13. Navigate to the same folder that you downloaded your WordPress files into earlier, into 'wp-content' and then click on the Backup folder
  14. Double-click on the file name 'yourwpdatabase_' and then click Go, near the bottom of the page

    Importing into the database

If it succeeded, great! Let's move to the next step. We're almost done. If not, go ahead and open a ticket with our Tech Support Ninja's and they'll ha-cha! the database into place for you.

Hooking It All Up Together

The last step is to tell your WordPress installation about the new database details. For that we're going to use cPanel's own File Manager.

  1. Go back to cPanel's main page and click File Manager
  2. Web Root should already be selected (select it if it's not), so click Go 
  3. Right click on 'wp-config.php'
  4. Click Edit, then Edit again

    Edit

  5. Edit just the MySQL settings so that it matches the values that we wrote down when creating the MySQL database earlier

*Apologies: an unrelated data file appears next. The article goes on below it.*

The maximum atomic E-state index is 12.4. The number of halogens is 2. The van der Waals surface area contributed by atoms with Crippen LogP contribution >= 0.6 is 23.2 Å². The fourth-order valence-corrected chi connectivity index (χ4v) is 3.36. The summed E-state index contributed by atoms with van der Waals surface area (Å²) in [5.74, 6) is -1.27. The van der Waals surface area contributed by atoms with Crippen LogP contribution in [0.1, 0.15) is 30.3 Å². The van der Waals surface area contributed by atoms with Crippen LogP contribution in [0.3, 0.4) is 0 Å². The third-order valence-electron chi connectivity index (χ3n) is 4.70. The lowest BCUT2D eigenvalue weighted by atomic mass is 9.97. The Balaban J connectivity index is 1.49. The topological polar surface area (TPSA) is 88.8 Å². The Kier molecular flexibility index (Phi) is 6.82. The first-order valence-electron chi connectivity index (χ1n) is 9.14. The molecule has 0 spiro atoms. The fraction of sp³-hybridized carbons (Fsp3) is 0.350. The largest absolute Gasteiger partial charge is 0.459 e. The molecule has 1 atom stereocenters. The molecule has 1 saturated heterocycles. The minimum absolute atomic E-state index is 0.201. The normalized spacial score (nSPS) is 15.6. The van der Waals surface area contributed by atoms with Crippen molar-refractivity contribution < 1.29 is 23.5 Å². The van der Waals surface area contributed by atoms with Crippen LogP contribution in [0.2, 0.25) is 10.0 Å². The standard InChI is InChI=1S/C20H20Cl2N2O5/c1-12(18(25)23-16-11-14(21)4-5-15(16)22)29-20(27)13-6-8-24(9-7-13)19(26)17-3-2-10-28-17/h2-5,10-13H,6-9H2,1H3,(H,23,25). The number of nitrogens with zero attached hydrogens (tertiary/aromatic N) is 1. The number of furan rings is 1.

6. Click Save Changes and then Close in the top right corner

/** The name of the database for WordPress */

define('DB_NAME', 'youruser_wordpress');

 

/** MySQL database username */

define('DB_USER', 'youruser_wpuser');

 

/** MySQL database password */

define('DB_PASSWORD', 'aso+rocks!!');

 

/** MySQL hostname */

define('DB_HOST', 'localhost');

You can also close the File Manager and any other cPanel windows. We're done! That's it. Your site is ready to go. Once you point your DNS at your account at HostNine, your site will be live. If you need a hand making any of this work, do not hesitate to contact our Tech Support Ninja's. We want to make sure that your move to HostNine is a smooth one.  

 

See also Login URLs You Need to Know, FTP AccessMake a cPanel Account BackupSet Up cPanel MySQL Database and User